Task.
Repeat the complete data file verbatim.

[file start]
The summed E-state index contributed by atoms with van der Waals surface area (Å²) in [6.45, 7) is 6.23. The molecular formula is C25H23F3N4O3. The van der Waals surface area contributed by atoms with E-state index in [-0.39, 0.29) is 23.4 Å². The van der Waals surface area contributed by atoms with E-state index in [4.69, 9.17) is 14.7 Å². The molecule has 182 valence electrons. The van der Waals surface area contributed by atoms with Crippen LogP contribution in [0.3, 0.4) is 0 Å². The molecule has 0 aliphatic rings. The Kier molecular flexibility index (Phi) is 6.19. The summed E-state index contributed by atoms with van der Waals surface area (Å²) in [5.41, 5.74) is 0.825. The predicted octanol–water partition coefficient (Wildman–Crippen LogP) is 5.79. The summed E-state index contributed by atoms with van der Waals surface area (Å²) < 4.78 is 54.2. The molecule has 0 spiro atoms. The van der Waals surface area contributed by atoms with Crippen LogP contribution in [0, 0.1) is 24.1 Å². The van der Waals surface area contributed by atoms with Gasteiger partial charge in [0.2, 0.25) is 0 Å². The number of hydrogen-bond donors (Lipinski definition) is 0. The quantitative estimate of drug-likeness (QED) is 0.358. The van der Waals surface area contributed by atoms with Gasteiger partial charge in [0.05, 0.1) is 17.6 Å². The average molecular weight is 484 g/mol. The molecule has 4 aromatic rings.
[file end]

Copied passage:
The summed E-state index contributed by atoms with van der Waals surface area (Å²) in [6.45, 7) is 6.23. The molecular formula is C25H23F3N4O3. The van der Waals surface area contributed by atoms with E-state index in [-0.39, 0.29) is 23.4 Å². The van der Waals surface area contributed by atoms with E-state index in [4.69, 9.17) is 14.7 Å². The molecule has 182 valence electrons. The van der Waals surface area contributed by atoms with Crippen LogP contribution in [0.3, 0.4) is 0 Å². The molecule has 0 aliphatic rings. The Kier molecular flexibility index (Phi) is 6.19. The summed E-state index contributed by atoms with van der Waals surface area (Å²) in [5.41, 5.74) is 0.825. The predicted octanol–water partition coefficient (Wildman–Crippen LogP) is 5.79. The summed E-state index contributed by atoms with van der Waals surface area (Å²) < 4.78 is 54.2. The molecule has 0 spiro atoms. The van der Waals surface area contributed by atoms with Crippen LogP contribution in [0, 0.1) is 24.1 Å². The van der Waals surface area contributed by atoms with Gasteiger partial charge in [0.2, 0.25) is 0 Å². The number of hydrogen-bond donors (Lipinski definition) is 0. The quantitative estimate of drug-likeness (QED) is 0.358. The van der Waals surface area contributed by atoms with Gasteiger partial charge in [0.05, 0.1) is 17.6 Å². The average molecular weight is 484 g/mol. The molecule has 4 aromatic rings.